Wall St gets boost from banking stocks

US stocks ended solidly higher yesterday after European debt fears eased and sparked a broad advance, led by banks and commodity-related shares.

Investors expect further flows into equities on speculation the economy will strengthen. About seven stocks rose for every three that fell on the New York Stock Exchange.

Sectors typically helped by rising inflation, including agricultural and energy, were strong. Seed company Monsanto rose 3.3 per cent to $74.92 while Exxon Mobil gained 1.2 per cent to $76.58.

Banks were led by JPMorgan Chase & Co, which rose 2.5 per cent to $44.71 after its chief executive said the bank could increase its dividend once the Federal Reserve gives its approval.

Eric Marshall, director of research at Hodges Capital Management in Dallas, Texas, said that money leaving the bond market “is slowly coming back into equities. This is really about the first time in three years we've seen outflows out of bond funds.”

A healthy bond auction in Portugal drove investors into riskier assets. Investors were hopeful Eurozone finance ministers would beef up the European Union’s rescue fund.

“Europe has kept people from becoming more bullish than they would be otherwise, and the demand in the auction sets a positive tone going forward,” said Bill Stone, chief investment strategist at PNC Wealth Management in Philadelphia.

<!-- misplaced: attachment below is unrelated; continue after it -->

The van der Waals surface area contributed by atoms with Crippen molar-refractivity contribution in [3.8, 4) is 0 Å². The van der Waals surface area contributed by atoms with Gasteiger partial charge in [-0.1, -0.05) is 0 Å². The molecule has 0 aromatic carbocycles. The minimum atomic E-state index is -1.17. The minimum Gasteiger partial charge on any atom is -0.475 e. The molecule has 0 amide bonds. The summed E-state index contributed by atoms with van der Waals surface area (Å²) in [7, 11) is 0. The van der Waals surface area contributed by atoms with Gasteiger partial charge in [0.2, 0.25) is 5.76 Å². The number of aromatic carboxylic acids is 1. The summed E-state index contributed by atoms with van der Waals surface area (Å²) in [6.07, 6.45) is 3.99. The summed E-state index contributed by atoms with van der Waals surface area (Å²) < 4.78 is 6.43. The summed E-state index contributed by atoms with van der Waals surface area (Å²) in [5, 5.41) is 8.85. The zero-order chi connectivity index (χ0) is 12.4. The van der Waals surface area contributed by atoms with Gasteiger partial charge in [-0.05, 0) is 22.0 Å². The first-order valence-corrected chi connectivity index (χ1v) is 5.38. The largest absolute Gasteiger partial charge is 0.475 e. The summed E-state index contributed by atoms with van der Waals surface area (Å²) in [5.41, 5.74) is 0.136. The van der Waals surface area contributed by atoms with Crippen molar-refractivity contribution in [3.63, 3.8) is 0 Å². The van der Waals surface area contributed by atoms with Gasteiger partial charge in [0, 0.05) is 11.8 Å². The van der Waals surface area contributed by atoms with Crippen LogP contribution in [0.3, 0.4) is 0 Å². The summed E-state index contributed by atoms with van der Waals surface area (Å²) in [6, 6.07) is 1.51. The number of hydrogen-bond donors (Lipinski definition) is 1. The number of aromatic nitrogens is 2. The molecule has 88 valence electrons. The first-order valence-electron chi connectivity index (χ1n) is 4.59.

The overseas auction fed risk appetite and contributed to a drop in US Treasuries and municipal bonds.

Agricultural stocks rallied after a US government report said US stockpiles of corn and soybeans would be drawn down to surprisingly low levels, lifting food prices and agricultural shares.

The Dow Jones industrial average was up 83.48 points, or 0.72 per cent, at 11,755.36. The Standard & Poor’s 500 Index was up 11.47 points, or 0.90 per cent, at 1,285.95. The Nasdaq Composite Index was up 20.50 points, or 0.75 per cent, at 2,737.33.

JPMorgan is expected to report its quarterly results on Friday. Intel, another Dow component, is scheduled to report after the market closes today.

The S&P is almost nine per cent higher since the start of December, in part on bets that earnings would be strong.

While early results have suggested that optimism was justified, some analysts say it may be hard for equities to rise much further given recent gains.